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Hong Kong Today
Hong Kong Today
RTHK's morning news programme. Weekdays 6:30 - 8:00
Ian Pooler and Cecil Wong


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Selected audio segments:
Frankly Chu convicted of assaulting Occupy protest bystander  Listenfacebook
Retired police superintendent Frankly Chu has been found guilty of assaulting a pedestrian in Mong Kok three years ago, at the height of the Occupy protests. He'll be sentenced later this month. Maggie Ho reports.
‘Adequate’ prison terms handed out over beauty clinic death  Listenfacebook
Federation of Trade Unions Lawmaker Alice Mak says the jail sentences meted out to the founder of the DR beauty clinic and a technician were heavy enough to show that justice has been done. A 46-year-old woman died in 2012 after being given experimental beauty treatment at their clinic. Founder Stephen Chow was sentenced to 12 years behind bars, while technician Chan Kwun-chung got ten years. Mak – who has been helping the victim's family – told RTHK’s Annemarie Evans that it was disappointing that the government has taken a long time to regulate the beauty trade:
Green groups join hands with packaged drink manufacturers to tackle waste   Listenfacebook
Twenty-seven groups, including NGOs and key players from the beverage, retail and waste sectors, have joined forces to tackle the problem of waste from single-use drinks packaging. The working group says urgent action is needed to reduce the nearly 550 tonnes of waste from plastic bottles, cardboard drink boxes, aluminium cans and glass bottles that end up in landfills every day. They have commissioned a consultant to draw up potential solutions, and will release a report in mid-2018. Edwin Lau from the Green Earth is one of the working group participants. Cecil Wong asked him how significant it is for green groups to work with manufacturers and retailers of packaged drinks:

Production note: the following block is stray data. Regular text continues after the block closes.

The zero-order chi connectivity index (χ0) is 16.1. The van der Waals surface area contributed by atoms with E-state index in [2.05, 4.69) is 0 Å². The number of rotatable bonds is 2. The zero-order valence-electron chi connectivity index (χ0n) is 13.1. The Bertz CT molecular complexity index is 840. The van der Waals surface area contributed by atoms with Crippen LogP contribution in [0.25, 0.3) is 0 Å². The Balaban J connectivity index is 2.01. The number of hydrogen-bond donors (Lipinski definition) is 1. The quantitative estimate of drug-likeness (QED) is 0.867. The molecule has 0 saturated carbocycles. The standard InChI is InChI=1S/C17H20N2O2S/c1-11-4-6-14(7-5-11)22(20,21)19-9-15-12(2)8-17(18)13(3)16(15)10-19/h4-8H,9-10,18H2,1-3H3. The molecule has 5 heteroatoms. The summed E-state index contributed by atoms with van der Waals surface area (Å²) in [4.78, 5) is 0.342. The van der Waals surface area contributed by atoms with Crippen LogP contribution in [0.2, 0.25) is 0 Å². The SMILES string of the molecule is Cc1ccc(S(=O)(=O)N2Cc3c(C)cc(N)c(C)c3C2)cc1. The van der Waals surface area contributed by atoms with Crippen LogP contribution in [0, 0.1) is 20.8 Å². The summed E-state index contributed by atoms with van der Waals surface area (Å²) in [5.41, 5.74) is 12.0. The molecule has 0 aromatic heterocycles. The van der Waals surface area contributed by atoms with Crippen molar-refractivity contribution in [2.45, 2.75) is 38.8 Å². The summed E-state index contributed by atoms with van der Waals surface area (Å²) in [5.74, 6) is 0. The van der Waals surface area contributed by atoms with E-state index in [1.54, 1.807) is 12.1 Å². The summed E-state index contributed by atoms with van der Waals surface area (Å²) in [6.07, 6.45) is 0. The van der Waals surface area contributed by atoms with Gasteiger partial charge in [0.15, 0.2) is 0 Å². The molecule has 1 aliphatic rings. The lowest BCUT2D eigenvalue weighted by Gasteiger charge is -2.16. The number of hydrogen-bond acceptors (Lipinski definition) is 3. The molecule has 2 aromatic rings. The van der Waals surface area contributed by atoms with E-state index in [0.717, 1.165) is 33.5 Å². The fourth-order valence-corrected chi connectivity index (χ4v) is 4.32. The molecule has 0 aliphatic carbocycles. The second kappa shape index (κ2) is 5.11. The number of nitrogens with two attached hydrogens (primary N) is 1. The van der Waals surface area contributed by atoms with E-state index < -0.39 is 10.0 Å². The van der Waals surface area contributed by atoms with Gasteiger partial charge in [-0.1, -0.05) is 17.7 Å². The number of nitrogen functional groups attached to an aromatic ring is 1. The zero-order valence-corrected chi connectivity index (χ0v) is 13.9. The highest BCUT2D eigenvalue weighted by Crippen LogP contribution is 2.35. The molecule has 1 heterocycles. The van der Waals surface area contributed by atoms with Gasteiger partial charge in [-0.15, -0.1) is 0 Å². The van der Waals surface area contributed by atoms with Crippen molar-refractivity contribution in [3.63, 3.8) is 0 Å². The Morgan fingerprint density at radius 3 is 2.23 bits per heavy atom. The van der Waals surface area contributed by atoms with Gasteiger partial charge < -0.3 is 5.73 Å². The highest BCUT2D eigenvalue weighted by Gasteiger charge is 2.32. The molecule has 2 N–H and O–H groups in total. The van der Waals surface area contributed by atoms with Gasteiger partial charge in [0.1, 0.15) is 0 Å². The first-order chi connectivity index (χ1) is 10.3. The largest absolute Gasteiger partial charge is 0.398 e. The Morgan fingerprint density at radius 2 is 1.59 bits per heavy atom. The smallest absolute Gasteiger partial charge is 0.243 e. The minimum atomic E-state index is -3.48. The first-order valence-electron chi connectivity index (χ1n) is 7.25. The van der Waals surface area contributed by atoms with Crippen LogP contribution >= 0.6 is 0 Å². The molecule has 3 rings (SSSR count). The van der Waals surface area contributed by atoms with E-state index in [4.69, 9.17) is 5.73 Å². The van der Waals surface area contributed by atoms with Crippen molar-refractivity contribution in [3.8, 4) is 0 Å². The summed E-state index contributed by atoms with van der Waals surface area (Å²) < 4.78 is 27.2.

Regional exchanges planned to boost skills of local nurses  Listenfacebook
The University of Hong Kong's School of Nursing has signed an agreement with 13 other nursing schools in the region, to foster greater education and cultural exchanges. HKU says by joining with other schools in the Southeast and East Asian Nursing Education and Research Network, its students will have more opportunities to learn about countries with limited healthcare resources and apply these lessons here in Hong Kong. Professor Lin Chia-chin heads HKU's School of Nursing. Ian Pooler first asked her which countries have signed up to the agreement: